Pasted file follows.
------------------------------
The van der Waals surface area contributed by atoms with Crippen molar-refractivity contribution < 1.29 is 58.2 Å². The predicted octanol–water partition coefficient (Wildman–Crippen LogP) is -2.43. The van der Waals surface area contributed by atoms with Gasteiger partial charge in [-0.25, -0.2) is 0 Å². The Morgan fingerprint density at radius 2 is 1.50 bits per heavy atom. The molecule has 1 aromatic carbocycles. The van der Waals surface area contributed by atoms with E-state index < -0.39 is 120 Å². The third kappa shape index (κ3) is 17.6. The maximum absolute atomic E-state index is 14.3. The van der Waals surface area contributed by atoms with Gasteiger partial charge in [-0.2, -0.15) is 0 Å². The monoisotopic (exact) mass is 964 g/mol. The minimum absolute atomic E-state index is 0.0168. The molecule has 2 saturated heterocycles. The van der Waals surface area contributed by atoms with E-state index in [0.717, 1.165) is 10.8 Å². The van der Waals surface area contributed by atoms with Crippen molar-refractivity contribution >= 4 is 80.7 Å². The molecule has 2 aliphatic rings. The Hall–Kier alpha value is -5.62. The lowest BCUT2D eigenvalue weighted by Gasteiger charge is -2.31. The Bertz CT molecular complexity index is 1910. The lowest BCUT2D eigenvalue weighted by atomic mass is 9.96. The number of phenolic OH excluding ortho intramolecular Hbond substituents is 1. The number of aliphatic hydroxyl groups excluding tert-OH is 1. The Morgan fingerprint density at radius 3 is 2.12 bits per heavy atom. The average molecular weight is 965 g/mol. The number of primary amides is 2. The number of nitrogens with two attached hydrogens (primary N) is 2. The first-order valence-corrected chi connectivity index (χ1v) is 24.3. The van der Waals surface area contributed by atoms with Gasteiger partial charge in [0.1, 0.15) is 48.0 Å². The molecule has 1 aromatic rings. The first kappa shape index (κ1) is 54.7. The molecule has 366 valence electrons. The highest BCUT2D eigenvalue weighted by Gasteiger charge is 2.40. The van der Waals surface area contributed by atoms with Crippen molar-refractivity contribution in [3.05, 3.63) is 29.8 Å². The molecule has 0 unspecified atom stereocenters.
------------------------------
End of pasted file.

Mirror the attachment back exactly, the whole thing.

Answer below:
The van der Waals surface area contributed by atoms with Crippen molar-refractivity contribution < 1.29 is 58.2 Å². The predicted octanol–water partition coefficient (Wildman–Crippen LogP) is -2.43. The van der Waals surface area contributed by atoms with Gasteiger partial charge in [-0.25, -0.2) is 0 Å². The Morgan fingerprint density at radius 2 is 1.50 bits per heavy atom. The molecule has 1 aromatic carbocycles. The van der Waals surface area contributed by atoms with E-state index < -0.39 is 120 Å². The third kappa shape index (κ3) is 17.6. The maximum absolute atomic E-state index is 14.3. The van der Waals surface area contributed by atoms with Gasteiger partial charge in [-0.2, -0.15) is 0 Å². The monoisotopic (exact) mass is 964 g/mol. The minimum absolute atomic E-state index is 0.0168. The molecule has 2 saturated heterocycles. The van der Waals surface area contributed by atoms with E-state index in [0.717, 1.165) is 10.8 Å². The van der Waals surface area contributed by atoms with Crippen molar-refractivity contribution >= 4 is 80.7 Å². The molecule has 2 aliphatic rings. The Hall–Kier alpha value is -5.62. The lowest BCUT2D eigenvalue weighted by Gasteiger charge is -2.31. The Bertz CT molecular complexity index is 1910. The lowest BCUT2D eigenvalue weighted by atomic mass is 9.96. The number of phenolic OH excluding ortho intramolecular Hbond substituents is 1. The number of aliphatic hydroxyl groups excluding tert-OH is 1. The Morgan fingerprint density at radius 3 is 2.12 bits per heavy atom. The average molecular weight is 965 g/mol. The number of primary amides is 2. The number of nitrogens with two attached hydrogens (primary N) is 2. The first-order valence-corrected chi connectivity index (χ1v) is 24.3. The van der Waals surface area contributed by atoms with Gasteiger partial charge in [0.1, 0.15) is 48.0 Å². The molecule has 1 aromatic rings. The first kappa shape index (κ1) is 54.7. The molecule has 366 valence electrons. The highest BCUT2D eigenvalue weighted by Gasteiger charge is 2.40. The van der Waals surface area contributed by atoms with Crippen molar-refractivity contribution in [3.05, 3.63) is 29.8 Å². The molecule has 0 unspecified atom stereocenters.